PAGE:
Are people dumping their Leica collections in the trash?
I don't think so, but this article
seems to suggest a seismic shift in camera collector behavior. What experience do people have of this? Are the traditional blue-chip camera investments (like rare Leicas in mint condition) still holding value, or are they following the general downward trend of the rest of the secondhand market? Or is it that the supply of traditional collector's items is drying up and that more modern cameras (even original Nikon Fs, etc.) are not so interesting to collectors?
I think the part about aging and declining collector base, is something I read a few years ago in another article. Quite simply the collectors are getting older, less interested, or simply dieing off.
People who actually want to use Leica cameras might find the situation better in the next few years. The too high prices of the past might reach more reasonable levels, actually allowing enthusiasts to use some of these cameras.
However, with Leica increasing new prices, this somewhat offsets more recent vintage used gear prices. So the newer M6 TTL, MP, and M7 are still somewhat pricey. Older M6, M4, M4-2 gear has been more stable in used prices through the last four years.
A G Studio
I don't see how the market could sustain this genre of collectibles when there has been so much talk out there as to the demise of film, whether true or not. Certainly Perez's comments last year didn't help the market for something that one day may become nothing but a bookend, unusable as film ceases to exist. What is it worth then? At least an old sword, saw or ceramic can be used. Of course we all confirm, at least on this forum, that film will continue, but there are alot of people out there that can be swayed by the opinions of others with an agenda.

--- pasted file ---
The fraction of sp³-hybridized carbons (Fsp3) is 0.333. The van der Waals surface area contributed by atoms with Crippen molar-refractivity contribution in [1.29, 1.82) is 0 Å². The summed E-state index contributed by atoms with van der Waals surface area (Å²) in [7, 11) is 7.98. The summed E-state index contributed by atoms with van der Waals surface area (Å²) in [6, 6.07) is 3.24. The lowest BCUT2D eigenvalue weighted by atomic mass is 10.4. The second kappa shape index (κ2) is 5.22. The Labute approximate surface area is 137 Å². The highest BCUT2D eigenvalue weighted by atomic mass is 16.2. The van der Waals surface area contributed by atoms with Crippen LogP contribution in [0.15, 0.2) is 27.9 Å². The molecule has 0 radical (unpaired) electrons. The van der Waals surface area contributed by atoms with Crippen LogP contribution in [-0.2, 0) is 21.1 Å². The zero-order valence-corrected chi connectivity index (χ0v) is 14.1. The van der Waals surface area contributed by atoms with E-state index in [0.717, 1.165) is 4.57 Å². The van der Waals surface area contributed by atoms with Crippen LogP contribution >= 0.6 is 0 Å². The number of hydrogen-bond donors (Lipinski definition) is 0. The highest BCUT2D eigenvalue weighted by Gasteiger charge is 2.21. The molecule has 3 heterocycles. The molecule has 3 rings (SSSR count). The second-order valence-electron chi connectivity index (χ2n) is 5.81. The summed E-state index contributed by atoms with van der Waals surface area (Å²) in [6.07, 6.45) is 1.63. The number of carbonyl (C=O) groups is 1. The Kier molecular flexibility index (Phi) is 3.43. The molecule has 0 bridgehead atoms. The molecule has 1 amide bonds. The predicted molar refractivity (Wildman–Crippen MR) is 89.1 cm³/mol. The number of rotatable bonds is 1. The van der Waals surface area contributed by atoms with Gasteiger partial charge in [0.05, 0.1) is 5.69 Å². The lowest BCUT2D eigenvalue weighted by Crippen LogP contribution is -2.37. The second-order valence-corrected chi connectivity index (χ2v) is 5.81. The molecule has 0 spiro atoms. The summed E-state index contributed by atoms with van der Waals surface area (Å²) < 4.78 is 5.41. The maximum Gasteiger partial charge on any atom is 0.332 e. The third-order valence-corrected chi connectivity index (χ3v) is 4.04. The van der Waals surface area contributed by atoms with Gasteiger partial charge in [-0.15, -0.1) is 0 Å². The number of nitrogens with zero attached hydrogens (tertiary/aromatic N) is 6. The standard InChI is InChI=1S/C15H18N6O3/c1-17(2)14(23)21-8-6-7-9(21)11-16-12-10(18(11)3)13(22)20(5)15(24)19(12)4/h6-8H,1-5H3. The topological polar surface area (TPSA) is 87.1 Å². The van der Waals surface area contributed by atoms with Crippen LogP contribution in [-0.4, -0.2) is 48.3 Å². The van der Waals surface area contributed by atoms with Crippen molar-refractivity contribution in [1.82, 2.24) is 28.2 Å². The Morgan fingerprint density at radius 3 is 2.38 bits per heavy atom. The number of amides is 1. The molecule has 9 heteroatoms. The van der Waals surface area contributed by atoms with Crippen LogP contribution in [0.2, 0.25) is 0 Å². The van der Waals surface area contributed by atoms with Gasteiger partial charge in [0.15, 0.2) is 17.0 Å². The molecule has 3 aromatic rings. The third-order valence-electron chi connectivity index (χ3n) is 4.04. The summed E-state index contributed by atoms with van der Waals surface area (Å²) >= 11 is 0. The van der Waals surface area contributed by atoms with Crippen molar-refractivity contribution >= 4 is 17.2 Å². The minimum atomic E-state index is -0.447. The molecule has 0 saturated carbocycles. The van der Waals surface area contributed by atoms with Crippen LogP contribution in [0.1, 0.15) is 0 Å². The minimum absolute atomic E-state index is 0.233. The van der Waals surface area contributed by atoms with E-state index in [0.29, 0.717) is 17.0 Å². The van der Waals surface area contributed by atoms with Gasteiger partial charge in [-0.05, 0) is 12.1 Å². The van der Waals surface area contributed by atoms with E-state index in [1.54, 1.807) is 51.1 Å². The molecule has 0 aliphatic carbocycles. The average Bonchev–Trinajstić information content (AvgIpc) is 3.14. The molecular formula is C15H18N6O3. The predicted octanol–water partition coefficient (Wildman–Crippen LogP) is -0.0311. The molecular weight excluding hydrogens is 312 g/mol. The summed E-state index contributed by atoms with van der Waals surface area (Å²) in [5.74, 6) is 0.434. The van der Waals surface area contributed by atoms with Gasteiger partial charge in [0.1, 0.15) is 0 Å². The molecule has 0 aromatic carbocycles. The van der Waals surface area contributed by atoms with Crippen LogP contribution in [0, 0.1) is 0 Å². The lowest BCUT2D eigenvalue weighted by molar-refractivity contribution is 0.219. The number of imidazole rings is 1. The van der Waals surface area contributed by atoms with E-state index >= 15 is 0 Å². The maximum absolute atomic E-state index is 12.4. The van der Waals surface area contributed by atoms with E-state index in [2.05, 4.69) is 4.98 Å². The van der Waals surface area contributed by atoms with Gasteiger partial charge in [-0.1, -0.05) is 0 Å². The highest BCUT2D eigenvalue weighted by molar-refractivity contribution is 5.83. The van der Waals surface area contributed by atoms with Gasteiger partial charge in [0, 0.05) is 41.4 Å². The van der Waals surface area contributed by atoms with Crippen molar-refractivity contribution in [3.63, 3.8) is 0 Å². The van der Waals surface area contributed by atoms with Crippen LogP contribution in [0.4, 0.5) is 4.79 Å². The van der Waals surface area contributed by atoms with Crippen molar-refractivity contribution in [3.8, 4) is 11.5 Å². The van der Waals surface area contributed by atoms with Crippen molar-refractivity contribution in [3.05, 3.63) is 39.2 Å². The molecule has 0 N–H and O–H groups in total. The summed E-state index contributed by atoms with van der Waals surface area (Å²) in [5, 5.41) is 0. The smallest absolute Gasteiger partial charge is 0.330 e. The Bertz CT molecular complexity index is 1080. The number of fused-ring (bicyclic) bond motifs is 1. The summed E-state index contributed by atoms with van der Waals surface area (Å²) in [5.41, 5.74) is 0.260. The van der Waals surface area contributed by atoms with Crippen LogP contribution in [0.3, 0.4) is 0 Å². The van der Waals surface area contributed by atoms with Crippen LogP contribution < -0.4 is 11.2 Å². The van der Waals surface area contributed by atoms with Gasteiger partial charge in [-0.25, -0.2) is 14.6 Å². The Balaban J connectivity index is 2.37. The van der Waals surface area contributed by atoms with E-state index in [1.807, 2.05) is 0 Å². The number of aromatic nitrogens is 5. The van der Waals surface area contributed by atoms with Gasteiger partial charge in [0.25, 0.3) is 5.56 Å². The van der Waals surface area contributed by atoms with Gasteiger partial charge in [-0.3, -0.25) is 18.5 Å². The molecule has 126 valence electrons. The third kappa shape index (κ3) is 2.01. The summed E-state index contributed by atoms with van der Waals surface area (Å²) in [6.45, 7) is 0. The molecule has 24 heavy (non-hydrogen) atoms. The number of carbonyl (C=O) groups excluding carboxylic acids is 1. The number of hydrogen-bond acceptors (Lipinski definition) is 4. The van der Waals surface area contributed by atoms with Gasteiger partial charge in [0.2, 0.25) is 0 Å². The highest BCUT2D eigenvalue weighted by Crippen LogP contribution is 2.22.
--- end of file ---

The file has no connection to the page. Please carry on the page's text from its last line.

I remember years ago hearing that the market for photographic collectibles was being fueled by Japanese investment, especially in Leica. Maybe they and others have decided that it is the product of photography that is worth more then the tool that was used. Surely this has been shown to be the case in recent photographic art auctions where pictures have exceeded the cost of camera collectibles by tens of thousands of dollars if not hundreds. It is the art now that is the collectible. As noted in the text, if a camera accompanies the art then they will continue to offer equipment. Now will this lead to a dumping of equipment. My answer would have to be, cut your losses and invest in what is going up in value.
A friend of mine had at least a $60,000 collection of old Hasselblads. During a fight with his ex during their messy divorce, she threw the cameras in the trash while he was off at work. When the divorce came to the discussion of money, she wanted a load from him and he pointed out that he was now nearly destitute as she had destroyed not only his high end professional equipment, but it represented the bulk of his net worth.
He said she started crying in the attorneys office when she was told the value of the cameras.
That was about 3 years ago. It shows that there was still value attached to camera equipment and it was used for real income. But, here is the other side of the coin.
I own a lot of camera equipment and so do friends. We cannot sell them as there is no market around here and George Eastman House refuses to take any donations of collectors items now due to the 'glut' on the market.